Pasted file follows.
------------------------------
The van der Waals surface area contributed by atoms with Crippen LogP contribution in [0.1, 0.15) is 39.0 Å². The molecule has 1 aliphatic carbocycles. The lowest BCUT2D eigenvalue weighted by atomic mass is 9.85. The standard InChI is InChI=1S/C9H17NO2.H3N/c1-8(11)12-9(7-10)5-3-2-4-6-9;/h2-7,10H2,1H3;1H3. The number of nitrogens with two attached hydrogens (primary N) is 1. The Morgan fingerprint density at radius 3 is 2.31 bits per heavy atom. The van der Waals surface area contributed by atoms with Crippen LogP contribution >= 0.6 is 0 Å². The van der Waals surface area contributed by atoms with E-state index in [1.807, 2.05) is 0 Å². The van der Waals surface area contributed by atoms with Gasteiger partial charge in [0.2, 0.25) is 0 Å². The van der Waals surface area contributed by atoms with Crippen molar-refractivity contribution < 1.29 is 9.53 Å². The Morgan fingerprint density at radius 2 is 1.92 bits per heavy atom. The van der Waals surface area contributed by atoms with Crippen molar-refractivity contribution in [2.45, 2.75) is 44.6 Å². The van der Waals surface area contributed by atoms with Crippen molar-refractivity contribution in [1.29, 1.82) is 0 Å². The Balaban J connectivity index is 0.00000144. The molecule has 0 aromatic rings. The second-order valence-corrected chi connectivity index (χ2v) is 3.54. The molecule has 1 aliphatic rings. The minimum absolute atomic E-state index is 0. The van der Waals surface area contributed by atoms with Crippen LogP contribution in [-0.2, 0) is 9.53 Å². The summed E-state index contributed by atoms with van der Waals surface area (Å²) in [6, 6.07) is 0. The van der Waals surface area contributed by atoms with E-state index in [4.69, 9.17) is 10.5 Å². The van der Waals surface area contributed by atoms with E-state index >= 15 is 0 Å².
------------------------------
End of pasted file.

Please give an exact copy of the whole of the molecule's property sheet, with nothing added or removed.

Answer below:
The van der Waals surface area contributed by atoms with Crippen LogP contribution in [0.1, 0.15) is 39.0 Å². The molecule has 1 aliphatic carbocycles. The lowest BCUT2D eigenvalue weighted by atomic mass is 9.85. The standard InChI is InChI=1S/C9H17NO2.H3N/c1-8(11)12-9(7-10)5-3-2-4-6-9;/h2-7,10H2,1H3;1H3. The number of nitrogens with two attached hydrogens (primary N) is 1. The Morgan fingerprint density at radius 3 is 2.31 bits per heavy atom. The van der Waals surface area contributed by atoms with Crippen LogP contribution >= 0.6 is 0 Å². The van der Waals surface area contributed by atoms with E-state index in [1.807, 2.05) is 0 Å². The van der Waals surface area contributed by atoms with Gasteiger partial charge in [0.2, 0.25) is 0 Å². The van der Waals surface area contributed by atoms with Crippen molar-refractivity contribution < 1.29 is 9.53 Å². The Morgan fingerprint density at radius 2 is 1.92 bits per heavy atom. The van der Waals surface area contributed by atoms with Crippen molar-refractivity contribution in [2.45, 2.75) is 44.6 Å². The van der Waals surface area contributed by atoms with Crippen molar-refractivity contribution in [1.29, 1.82) is 0 Å². The Balaban J connectivity index is 0.00000144. The molecule has 0 aromatic rings. The second-order valence-corrected chi connectivity index (χ2v) is 3.54. The molecule has 1 aliphatic rings. The minimum absolute atomic E-state index is 0. The van der Waals surface area contributed by atoms with Crippen LogP contribution in [-0.2, 0) is 9.53 Å². The summed E-state index contributed by atoms with van der Waals surface area (Å²) in [6, 6.07) is 0. The van der Waals surface area contributed by atoms with E-state index in [4.69, 9.17) is 10.5 Å². The van der Waals surface area contributed by atoms with E-state index >= 15 is 0 Å².